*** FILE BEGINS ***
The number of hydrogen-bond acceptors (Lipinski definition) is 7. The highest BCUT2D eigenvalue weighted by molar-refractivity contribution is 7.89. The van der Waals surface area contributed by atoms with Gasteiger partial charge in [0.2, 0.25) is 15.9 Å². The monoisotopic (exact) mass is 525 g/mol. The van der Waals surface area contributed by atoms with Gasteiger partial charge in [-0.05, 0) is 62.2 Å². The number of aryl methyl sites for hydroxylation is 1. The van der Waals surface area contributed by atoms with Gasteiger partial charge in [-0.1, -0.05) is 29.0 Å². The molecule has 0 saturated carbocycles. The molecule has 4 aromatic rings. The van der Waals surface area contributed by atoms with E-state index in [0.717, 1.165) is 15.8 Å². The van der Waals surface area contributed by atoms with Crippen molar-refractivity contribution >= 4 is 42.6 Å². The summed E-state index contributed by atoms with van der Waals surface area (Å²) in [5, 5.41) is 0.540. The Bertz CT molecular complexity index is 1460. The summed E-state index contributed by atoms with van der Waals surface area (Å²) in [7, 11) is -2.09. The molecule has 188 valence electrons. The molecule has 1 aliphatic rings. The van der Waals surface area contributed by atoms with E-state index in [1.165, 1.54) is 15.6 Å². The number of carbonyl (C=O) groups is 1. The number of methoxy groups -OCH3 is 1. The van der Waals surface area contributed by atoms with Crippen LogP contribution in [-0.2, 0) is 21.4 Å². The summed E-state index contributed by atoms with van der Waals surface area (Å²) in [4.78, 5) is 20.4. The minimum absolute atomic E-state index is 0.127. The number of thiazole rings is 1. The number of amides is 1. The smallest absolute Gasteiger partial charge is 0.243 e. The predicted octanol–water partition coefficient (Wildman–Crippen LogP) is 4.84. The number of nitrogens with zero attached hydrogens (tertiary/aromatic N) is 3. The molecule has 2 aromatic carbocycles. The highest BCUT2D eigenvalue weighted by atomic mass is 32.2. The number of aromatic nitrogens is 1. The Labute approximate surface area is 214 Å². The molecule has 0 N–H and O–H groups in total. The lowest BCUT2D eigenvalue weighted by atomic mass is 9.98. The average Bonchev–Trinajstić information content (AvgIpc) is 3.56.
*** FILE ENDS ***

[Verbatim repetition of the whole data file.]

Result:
The number of hydrogen-bond acceptors (Lipinski definition) is 7. The highest BCUT2D eigenvalue weighted by molar-refractivity contribution is 7.89. The van der Waals surface area contributed by atoms with Gasteiger partial charge in [0.2, 0.25) is 15.9 Å². The monoisotopic (exact) mass is 525 g/mol. The van der Waals surface area contributed by atoms with Gasteiger partial charge in [-0.05, 0) is 62.2 Å². The number of aryl methyl sites for hydroxylation is 1. The van der Waals surface area contributed by atoms with Gasteiger partial charge in [-0.1, -0.05) is 29.0 Å². The molecule has 0 saturated carbocycles. The molecule has 4 aromatic rings. The van der Waals surface area contributed by atoms with E-state index in [0.717, 1.165) is 15.8 Å². The van der Waals surface area contributed by atoms with Crippen molar-refractivity contribution >= 4 is 42.6 Å². The summed E-state index contributed by atoms with van der Waals surface area (Å²) in [5, 5.41) is 0.540. The Bertz CT molecular complexity index is 1460. The summed E-state index contributed by atoms with van der Waals surface area (Å²) in [7, 11) is -2.09. The molecule has 188 valence electrons. The molecule has 1 aliphatic rings. The van der Waals surface area contributed by atoms with E-state index in [1.165, 1.54) is 15.6 Å². The number of carbonyl (C=O) groups is 1. The number of methoxy groups -OCH3 is 1. The van der Waals surface area contributed by atoms with Crippen LogP contribution in [-0.2, 0) is 21.4 Å². The summed E-state index contributed by atoms with van der Waals surface area (Å²) in [4.78, 5) is 20.4. The minimum absolute atomic E-state index is 0.127. The number of thiazole rings is 1. The number of amides is 1. The smallest absolute Gasteiger partial charge is 0.243 e. The predicted octanol–water partition coefficient (Wildman–Crippen LogP) is 4.84. The number of nitrogens with zero attached hydrogens (tertiary/aromatic N) is 3. The molecule has 2 aromatic carbocycles. The highest BCUT2D eigenvalue weighted by atomic mass is 32.2. The number of aromatic nitrogens is 1. The Labute approximate surface area is 214 Å². The molecule has 0 N–H and O–H groups in total. The lowest BCUT2D eigenvalue weighted by atomic mass is 9.98. The average Bonchev–Trinajstić information content (AvgIpc) is 3.56.